“I’m mad as hell,” the group’s president, Gregory T. Angelo, wrote in an email to supporters this week.

“Moments ago, the Republican Partypassed the most anti-LGBT Platform in the Party’s 162-year history,” he wrote Tuesday. “Opposition to marriage equality, nonsense about bathrooms, an endorsement of the debunked psychological practice of ‘pray the gay away’ — it’s all in there.

“This isn’t my GOP, and I know it’s not yours either. Heck, it’s not even Donald Trump‘s!” the email continued. “BUT … now is not the time to sit around feeling sorry for ourselves.”
The email then asked for a donation so supporters can “take back” the platform and the party.
The platform, described by The New York Times as a “rightward lurch” from the party’s hard-line platform in 2012, will be officially adopted at the Republican National Convention next week in Cleveland, The Boston Globe reported.

Mr. Trump will be expected to run his campaign based on the platform once he’s officially named the party’s nominee.

The Log Cabin Republicans previously praised Mr. Trump for his response to the Pulse nightclub terrorist attack in Orlando, calling his outreach to the LGBT community “historic.”

“Donald Trump here is showing leadership on LGBT issues, and we haven’t seen that from Republican presidential nominees in decades. Certainly, we’ve never seen a nominee so directly engage with and seek the support from LGBT voters,” Mr. Angelotold CNN at the time. 

“There’s certainly reasons to be skeptical about Trump and LGBT issues, but given his statements … and his actions, there is every indication to believe that Mr. Trump would do no harm on LGBT equality and might actually advance LGBT equality under his presidency.”

 - The Washington Times

July 14, 2016

Mike Pence for Veep and Speakers on the GOP Convention



                                                                         


The Republican National Committee on Thursday unveiled the list of speakers at next week’s national convention in Cleveland, a roster the party said emphasizes “real world experience.”

Include the following visualization to highlight some of the speakers planned to speak at the Republican National Convention.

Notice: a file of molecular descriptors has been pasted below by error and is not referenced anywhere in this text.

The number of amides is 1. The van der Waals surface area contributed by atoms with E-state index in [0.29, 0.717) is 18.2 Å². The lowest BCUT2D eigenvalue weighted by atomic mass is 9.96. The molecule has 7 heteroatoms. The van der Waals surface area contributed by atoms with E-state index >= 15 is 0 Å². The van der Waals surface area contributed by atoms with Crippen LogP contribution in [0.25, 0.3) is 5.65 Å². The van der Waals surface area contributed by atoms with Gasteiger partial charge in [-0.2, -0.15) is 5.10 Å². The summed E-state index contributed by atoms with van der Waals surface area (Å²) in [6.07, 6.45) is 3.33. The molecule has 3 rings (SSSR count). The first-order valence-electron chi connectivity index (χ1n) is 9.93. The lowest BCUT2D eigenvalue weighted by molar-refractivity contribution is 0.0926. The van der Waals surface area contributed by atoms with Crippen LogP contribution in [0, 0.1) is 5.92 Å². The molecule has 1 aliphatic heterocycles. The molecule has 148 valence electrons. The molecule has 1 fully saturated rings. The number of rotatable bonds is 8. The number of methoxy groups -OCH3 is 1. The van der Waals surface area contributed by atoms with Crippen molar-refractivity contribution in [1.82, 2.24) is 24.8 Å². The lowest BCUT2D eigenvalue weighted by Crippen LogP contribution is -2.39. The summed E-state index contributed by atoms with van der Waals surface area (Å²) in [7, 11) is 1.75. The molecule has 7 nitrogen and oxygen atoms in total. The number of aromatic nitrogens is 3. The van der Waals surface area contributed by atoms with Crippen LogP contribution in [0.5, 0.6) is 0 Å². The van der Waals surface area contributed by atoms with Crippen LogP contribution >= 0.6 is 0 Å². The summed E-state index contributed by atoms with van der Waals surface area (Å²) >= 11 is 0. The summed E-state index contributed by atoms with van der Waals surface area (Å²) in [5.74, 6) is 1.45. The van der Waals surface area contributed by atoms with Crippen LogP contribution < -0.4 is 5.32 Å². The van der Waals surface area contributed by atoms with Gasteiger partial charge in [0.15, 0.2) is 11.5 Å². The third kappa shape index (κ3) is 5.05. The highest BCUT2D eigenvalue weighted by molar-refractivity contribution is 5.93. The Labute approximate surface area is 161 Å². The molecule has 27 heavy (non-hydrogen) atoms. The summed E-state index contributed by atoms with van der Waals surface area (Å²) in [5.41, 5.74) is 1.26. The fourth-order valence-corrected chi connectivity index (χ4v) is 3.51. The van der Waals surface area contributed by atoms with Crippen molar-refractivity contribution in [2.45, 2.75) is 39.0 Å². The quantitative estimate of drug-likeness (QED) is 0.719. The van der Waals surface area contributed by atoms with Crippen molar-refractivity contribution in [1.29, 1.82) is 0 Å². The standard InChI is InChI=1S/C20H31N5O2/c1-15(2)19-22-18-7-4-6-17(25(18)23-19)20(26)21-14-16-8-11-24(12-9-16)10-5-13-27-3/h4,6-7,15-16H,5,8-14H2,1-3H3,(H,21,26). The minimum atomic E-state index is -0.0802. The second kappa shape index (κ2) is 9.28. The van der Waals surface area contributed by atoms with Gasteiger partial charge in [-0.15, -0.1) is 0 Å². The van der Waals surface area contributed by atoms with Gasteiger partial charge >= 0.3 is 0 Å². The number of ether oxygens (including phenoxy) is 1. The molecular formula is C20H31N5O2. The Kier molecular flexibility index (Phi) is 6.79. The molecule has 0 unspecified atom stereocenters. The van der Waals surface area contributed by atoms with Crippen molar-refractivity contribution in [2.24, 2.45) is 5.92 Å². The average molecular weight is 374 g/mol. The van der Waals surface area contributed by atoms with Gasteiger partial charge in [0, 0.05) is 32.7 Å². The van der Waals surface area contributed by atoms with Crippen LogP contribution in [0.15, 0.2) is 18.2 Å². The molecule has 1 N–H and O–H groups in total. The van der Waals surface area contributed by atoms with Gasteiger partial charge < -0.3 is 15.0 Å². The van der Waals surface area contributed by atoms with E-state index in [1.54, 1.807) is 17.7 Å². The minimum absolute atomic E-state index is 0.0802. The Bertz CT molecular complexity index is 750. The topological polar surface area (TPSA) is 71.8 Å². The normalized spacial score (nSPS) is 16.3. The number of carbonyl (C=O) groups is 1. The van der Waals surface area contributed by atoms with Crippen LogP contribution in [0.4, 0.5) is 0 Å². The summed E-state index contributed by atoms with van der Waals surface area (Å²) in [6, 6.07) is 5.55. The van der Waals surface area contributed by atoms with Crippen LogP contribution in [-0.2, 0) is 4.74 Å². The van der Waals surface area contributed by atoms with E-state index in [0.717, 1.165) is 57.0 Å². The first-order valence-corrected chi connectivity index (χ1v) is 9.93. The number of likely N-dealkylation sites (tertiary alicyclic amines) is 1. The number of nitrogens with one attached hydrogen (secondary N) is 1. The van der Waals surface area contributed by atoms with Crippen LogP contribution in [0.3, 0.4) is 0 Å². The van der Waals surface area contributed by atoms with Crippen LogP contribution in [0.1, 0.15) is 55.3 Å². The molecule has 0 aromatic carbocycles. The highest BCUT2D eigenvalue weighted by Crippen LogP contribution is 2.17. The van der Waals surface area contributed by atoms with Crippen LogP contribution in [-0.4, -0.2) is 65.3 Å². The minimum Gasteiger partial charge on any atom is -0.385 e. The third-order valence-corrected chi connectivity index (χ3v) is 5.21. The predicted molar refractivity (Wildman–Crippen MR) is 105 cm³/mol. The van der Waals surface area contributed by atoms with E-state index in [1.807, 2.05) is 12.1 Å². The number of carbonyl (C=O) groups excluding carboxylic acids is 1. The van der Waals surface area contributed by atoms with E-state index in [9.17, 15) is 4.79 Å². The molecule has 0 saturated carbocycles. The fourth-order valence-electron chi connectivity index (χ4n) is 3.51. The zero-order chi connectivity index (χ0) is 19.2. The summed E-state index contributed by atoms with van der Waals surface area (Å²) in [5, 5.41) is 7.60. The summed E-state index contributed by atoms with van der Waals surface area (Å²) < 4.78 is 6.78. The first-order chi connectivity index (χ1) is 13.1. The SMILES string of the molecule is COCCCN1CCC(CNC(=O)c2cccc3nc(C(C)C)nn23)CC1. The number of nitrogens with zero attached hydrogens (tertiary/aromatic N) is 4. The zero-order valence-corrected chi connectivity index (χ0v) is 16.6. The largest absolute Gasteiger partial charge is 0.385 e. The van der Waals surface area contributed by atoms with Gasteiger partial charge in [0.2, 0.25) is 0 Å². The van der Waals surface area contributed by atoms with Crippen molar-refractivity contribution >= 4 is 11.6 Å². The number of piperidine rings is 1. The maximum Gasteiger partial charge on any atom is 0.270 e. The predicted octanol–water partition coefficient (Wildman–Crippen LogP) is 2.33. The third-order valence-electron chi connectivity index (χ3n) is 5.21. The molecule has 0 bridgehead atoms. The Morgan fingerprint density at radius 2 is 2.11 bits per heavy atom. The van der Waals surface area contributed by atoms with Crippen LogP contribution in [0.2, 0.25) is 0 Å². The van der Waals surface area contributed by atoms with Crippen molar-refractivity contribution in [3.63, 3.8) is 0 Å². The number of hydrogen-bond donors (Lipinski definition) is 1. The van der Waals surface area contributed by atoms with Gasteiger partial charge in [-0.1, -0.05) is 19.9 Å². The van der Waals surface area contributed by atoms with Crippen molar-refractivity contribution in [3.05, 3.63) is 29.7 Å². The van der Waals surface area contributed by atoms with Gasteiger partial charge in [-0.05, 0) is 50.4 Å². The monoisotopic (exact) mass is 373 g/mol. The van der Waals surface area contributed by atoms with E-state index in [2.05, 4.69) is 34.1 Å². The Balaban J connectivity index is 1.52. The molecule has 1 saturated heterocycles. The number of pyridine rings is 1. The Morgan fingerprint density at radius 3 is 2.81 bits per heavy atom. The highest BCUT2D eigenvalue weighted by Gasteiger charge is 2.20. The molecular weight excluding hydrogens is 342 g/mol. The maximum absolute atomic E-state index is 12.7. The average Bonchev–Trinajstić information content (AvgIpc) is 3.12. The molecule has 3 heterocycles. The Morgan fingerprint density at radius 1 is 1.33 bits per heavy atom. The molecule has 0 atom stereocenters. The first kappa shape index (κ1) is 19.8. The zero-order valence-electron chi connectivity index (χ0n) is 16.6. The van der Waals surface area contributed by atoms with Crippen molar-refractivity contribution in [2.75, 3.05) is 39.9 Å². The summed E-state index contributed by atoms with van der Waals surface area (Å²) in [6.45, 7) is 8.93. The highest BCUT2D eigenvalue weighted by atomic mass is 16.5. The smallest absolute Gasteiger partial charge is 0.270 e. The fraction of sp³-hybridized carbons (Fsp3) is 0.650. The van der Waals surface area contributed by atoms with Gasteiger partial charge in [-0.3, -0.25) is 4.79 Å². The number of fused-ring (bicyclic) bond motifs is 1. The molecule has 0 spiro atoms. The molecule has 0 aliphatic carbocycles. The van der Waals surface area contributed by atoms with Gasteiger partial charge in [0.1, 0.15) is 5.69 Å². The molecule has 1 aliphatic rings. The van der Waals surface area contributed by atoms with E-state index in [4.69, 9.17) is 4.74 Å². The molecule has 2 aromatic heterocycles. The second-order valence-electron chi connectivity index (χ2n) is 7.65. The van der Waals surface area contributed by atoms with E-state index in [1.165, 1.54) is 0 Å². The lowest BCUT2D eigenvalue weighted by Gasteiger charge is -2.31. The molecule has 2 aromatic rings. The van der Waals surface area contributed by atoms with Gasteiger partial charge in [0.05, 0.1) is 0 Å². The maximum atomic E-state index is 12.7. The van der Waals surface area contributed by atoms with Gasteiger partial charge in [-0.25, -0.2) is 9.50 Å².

July 12, 2016

Trump Distancing from GOP Platform but the Fight for LGBT is On



     















Same-sex marriage and transgender rights are emerging as points of serious strain between social conservatives and moderates who are trying to shape the Republican platform, reviving a festering cultural dispute as thousands of party activists and delegates prepare for their convention.

Caught in the middle is Donald Trump, who claims “tremendous support, tremendous friendship” from gays, lesbians, bisexuals and transgender people, and has gone further than most party figures to embrace them. Gays, in fact, are one of the few minority groups Trump has not singled out for criticism. But as the presumptive Republican nominee, he is also trying to assuage doubts about the convictions of his conservatism. 

The uncomfortable dynamic Trump has created for himself is perhaps best illustrated by his own calendar. He huddled last month at a Manhattan hotel with hundreds of religious conservatives, many of them — like James C. Dobson, founder of Focus on the Family, and Tony Perkins, president of the Family Research Council — outspoken opponents of new legal protections for gay and transgender people.

A few days later, he took what an aide described as a friendly and supportive call from Caitlyn Jenner, a former Olympic decathlete who came out as transgender last year.

One of the most contentious issues confronting delegates when they meet Monday to debate the platform will be whether to adopt a provision defending state laws that try to prevent transgender people from using the public restroom of their choice. At times Trump has criticized those laws. And he has said Jenner can use whatever bathroom she prefers at his properties.

But he has also promised not to interfere with the platform, which serves as the party’s official declaration of principles.

Even as Trump keeps his distance from the debate, other Republicans who share his more accepting view of gay and transgender issues are working aggressively to tone down some of the platform’s language.